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‘Youth-friendly’ Oscars show gets thumbs down

By Agence France-Presse
Monday, February 28, 2011 16:43 EDT
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HOLLYWOOD – Oscars organizers had touted this year’s show as more youth-friendly, aiming to draw younger funkier movie-goers into the time-worn Academy Award experience — but the initial reaction was skeptical.

Sunday’s co-presenters James Franco and Anne Hathaway made a joke reference to the youth-chasing aim within minutes of the start: Franco called her hip, to which she replied: “You look very appealing to a younger demographic as well.”

But critics were scathing in early online comments after the show awarded top honors to British historical drama “The King’s Speech”, which some noted is a finely-made film but hardly cutting edge.

“Despite the many worthy nominated films, the Oscar (tele)cast was painfully dull, slow, witless, and hosted by the ill-matched James Franco and Anne Hathaway,” wrote Chicago Sun-Times film critic Roger Ebert.

Tellingly, one of the highlights was when Billy Crystal — who hosted the Oscars in the 1990s and early 2000s — came on stage.

“Incredibly, when former host Billy Crystal came onstage about two hours into the show, he got the first laughs all evening,” said Ebert. “This was the worst Oscar cast I’ve ever endured.”

“It’s time for the (Oscars) Board of Governors to have a long, sad talk with itself.”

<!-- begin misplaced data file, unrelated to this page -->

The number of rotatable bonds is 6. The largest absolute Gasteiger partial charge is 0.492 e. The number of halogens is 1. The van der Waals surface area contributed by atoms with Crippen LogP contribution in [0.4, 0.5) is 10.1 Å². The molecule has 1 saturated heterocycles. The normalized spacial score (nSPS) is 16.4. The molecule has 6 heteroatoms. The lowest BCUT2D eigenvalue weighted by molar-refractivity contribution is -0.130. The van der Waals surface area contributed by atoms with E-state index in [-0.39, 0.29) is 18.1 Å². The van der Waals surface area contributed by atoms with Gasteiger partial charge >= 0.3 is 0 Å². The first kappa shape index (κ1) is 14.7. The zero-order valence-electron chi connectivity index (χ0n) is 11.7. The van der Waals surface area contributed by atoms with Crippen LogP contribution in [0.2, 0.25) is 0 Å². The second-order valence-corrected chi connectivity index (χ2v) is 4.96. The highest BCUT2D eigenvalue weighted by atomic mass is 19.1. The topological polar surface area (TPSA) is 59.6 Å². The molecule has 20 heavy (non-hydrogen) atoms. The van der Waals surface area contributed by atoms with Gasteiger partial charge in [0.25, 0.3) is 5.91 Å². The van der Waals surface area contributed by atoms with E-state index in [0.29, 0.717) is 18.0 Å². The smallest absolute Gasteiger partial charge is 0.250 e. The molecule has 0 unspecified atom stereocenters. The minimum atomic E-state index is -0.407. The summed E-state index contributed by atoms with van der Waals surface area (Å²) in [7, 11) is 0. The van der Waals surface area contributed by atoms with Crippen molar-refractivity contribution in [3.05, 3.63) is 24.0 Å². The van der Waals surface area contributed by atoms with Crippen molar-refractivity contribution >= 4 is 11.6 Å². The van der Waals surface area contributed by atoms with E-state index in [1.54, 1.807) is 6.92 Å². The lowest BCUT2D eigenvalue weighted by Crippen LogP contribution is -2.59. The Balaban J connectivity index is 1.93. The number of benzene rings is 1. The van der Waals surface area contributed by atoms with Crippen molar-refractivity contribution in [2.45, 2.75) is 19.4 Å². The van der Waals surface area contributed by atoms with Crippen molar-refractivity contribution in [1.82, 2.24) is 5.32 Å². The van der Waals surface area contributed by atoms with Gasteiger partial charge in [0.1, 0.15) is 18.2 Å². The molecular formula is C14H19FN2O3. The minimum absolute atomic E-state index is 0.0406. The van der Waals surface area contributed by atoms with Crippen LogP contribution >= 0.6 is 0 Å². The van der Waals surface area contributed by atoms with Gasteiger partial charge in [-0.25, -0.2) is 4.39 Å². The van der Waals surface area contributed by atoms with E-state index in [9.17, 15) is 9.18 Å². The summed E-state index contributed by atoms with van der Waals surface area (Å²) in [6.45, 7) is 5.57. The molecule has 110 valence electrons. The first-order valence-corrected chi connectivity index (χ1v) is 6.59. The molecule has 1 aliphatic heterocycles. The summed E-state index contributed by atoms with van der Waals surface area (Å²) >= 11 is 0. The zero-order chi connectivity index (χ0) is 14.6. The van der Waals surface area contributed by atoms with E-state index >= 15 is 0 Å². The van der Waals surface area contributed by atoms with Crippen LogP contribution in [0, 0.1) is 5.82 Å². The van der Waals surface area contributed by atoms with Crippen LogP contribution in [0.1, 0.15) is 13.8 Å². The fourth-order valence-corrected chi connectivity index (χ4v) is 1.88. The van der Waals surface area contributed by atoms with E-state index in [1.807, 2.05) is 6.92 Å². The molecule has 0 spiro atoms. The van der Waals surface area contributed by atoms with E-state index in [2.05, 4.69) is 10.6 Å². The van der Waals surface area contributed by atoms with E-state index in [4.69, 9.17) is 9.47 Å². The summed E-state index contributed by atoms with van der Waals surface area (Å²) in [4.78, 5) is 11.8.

A Los Angeles Times online discussion immediately after the show made an equally grim reading.

“Billy Crystal’s appearance was the highlight of the show,” wrote one contributor, to which another added: “It was almost as if the old timer was there to teach the kids a few things.”

The Academy of Motion Picture Arts and Sciences likes to contrast itself with the Golden Globes, the other high-profile ceremony in Hollywood’s annual awards season.

While the Golden Globes are voted on by a relatively small number of members of the Hollywood Foreign Press Association (HFPA), the Oscars are the result of balloting by some 5,700 members of the illustrious Academy.

The Globes last month gave their main prizes to blockbuster Facebook movie “The Social Network”, leaving “The King’s Speech” with only one, best actor for Firth.

According to industry daily The Hollywood Reporter, the average age of Academy voters is 57, and some say that explains why there is an Oscars “type” of movie, of which “The King’s Speech” was a perfect example.

Granted, the Academy has made efforts to broaden its appeal: Sunday was the second Oscars show with a shortlist of 10 films for best picture, rather than five nominees as in most categories.

The idea was to widen the selection of films up for the top Oscars prize — so this year’s shortlist include blockbuster movies like “The Social Network” of hi-tech thriller “Inception.

But critics were not convinced, citing the relatively paltry three minor Oscars won by “The Social Network,” while other blockbusters including classic Western “True Grit” and Danny Boyle’s “127 Hours” went home empty-handed.